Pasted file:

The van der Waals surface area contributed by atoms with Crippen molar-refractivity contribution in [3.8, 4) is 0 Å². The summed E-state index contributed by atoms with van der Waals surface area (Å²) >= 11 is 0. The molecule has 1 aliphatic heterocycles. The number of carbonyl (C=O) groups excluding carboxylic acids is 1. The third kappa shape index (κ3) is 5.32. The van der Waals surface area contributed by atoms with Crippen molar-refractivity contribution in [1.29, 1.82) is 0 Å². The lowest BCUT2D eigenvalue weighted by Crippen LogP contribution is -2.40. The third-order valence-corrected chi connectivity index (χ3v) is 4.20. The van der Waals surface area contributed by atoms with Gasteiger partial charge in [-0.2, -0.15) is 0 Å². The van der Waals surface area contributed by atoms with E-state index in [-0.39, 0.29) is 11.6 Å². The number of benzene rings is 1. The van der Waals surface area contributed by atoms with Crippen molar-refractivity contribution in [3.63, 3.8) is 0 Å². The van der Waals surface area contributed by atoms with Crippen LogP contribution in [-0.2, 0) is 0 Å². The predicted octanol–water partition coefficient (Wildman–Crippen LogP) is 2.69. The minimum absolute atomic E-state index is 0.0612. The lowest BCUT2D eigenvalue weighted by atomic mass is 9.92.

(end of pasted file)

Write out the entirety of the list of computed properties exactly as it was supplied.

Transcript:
The van der Waals surface area contributed by atoms with Crippen molar-refractivity contribution in [3.8, 4) is 0 Å². The summed E-state index contributed by atoms with van der Waals surface area (Å²) >= 11 is 0. The molecule has 1 aliphatic heterocycles. The number of carbonyl (C=O) groups excluding carboxylic acids is 1. The third kappa shape index (κ3) is 5.32. The van der Waals surface area contributed by atoms with Crippen molar-refractivity contribution in [1.29, 1.82) is 0 Å². The lowest BCUT2D eigenvalue weighted by Crippen LogP contribution is -2.40. The third-order valence-corrected chi connectivity index (χ3v) is 4.20. The van der Waals surface area contributed by atoms with Gasteiger partial charge in [-0.2, -0.15) is 0 Å². The van der Waals surface area contributed by atoms with E-state index in [-0.39, 0.29) is 11.6 Å². The number of benzene rings is 1. The van der Waals surface area contributed by atoms with Crippen molar-refractivity contribution in [3.63, 3.8) is 0 Å². The van der Waals surface area contributed by atoms with Crippen LogP contribution in [-0.2, 0) is 0 Å². The predicted octanol–water partition coefficient (Wildman–Crippen LogP) is 2.69. The minimum absolute atomic E-state index is 0.0612. The lowest BCUT2D eigenvalue weighted by atomic mass is 9.92.